First things first, it's important to realise that functional groups may have IR frequencies over quite a broad range. I've provided the table below, from which you can see that actually there is a great deal of overlap depending upon the actual 'environment' of the functional group in question. Ketones and acids, for example, cover a very similar portion of the spectrum.
Stretching frequencies of common carbonyl groups (Taken from Introduction to Spectroscopy, Pavia and Lampman.
That said, the difference between the frequency range of an acid vs an ester is an interesting one, as on the surface of it they are electronically quite similar (in both cases the carbonyl is next to an electronegative oxygen).
@RobChem: This would seem to suggest that the acid decreases the carbonyl bond strength and the ester weakens it. This must be as a result of the fact that in the ester inductive withdrawal is more effective than resonance and the converse is true in the acid.
In your statement, you may have gotten a little confused, remember that the stretching frequency increases with bond strength. Therefore using your data we can say that the ester is stronger than the ketone whilst the acid is weaker.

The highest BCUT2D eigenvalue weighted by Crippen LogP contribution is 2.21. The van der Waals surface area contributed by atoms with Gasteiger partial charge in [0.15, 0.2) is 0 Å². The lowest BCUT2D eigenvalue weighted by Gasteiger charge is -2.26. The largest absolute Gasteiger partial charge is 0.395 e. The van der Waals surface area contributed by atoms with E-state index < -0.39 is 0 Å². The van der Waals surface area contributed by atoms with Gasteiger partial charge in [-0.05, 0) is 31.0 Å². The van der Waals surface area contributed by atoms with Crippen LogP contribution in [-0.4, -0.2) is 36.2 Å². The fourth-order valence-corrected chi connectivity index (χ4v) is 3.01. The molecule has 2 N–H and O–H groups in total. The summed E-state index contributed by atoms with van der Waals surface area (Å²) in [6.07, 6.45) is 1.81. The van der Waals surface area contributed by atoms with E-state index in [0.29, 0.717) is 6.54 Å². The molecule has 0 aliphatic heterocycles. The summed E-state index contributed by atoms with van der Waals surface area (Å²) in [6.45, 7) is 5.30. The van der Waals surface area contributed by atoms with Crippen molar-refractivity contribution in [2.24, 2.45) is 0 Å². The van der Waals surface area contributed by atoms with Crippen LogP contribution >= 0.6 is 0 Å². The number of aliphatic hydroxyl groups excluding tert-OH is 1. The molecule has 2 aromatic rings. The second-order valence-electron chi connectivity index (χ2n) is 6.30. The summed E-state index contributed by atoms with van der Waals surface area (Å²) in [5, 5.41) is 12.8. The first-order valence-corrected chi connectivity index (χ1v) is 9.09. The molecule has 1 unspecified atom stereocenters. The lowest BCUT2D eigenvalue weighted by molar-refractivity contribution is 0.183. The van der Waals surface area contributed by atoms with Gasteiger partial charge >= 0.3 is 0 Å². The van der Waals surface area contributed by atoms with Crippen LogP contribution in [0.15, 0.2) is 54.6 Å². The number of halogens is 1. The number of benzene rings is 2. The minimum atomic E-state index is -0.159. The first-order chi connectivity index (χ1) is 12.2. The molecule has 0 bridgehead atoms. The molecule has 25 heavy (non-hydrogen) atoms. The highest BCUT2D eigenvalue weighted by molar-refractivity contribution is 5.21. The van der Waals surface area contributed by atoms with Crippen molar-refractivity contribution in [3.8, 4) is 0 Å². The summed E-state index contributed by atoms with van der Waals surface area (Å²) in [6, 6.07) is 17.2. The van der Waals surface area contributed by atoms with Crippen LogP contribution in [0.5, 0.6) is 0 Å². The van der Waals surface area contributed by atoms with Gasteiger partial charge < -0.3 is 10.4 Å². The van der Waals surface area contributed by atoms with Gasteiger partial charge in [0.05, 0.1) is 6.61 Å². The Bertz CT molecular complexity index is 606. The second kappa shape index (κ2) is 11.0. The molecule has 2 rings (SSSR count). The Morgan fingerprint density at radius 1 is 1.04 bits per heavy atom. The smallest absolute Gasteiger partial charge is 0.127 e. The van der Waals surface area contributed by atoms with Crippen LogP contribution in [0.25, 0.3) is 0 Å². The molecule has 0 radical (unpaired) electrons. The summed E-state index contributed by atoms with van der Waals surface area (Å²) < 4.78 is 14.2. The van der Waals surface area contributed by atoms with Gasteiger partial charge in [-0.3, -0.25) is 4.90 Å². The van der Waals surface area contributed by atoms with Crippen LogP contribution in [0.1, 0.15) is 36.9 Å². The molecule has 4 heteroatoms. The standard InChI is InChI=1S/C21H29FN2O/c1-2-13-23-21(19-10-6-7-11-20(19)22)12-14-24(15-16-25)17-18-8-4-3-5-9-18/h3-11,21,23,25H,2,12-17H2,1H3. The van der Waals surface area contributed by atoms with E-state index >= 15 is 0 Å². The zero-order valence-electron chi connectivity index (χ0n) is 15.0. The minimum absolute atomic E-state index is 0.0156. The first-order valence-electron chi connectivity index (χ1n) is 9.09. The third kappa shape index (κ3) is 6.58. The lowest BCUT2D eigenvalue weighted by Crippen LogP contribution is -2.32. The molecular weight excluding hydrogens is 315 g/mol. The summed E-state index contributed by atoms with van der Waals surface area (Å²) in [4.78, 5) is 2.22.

We can explain the ester being stronger by considering the effect of the electronegative oxygen withdrawing electron density:
This argument however, fails to explain why the carboxylic acid has a stretching frequency below that of the ketone, since, as was already said, they both have the oxygen adjacent to the carbonyl.
One rationalisation for this is that the carboxylic acid group doesn't exist in isolation but rather interacts with other carboxylic acids in a hydrogen bonding interaction, which weakens the C=O bond:
This hydrogen bonding concept is universal, for instance in methyl salicylate, the C=O bond has dropped to well below that expected for an ester: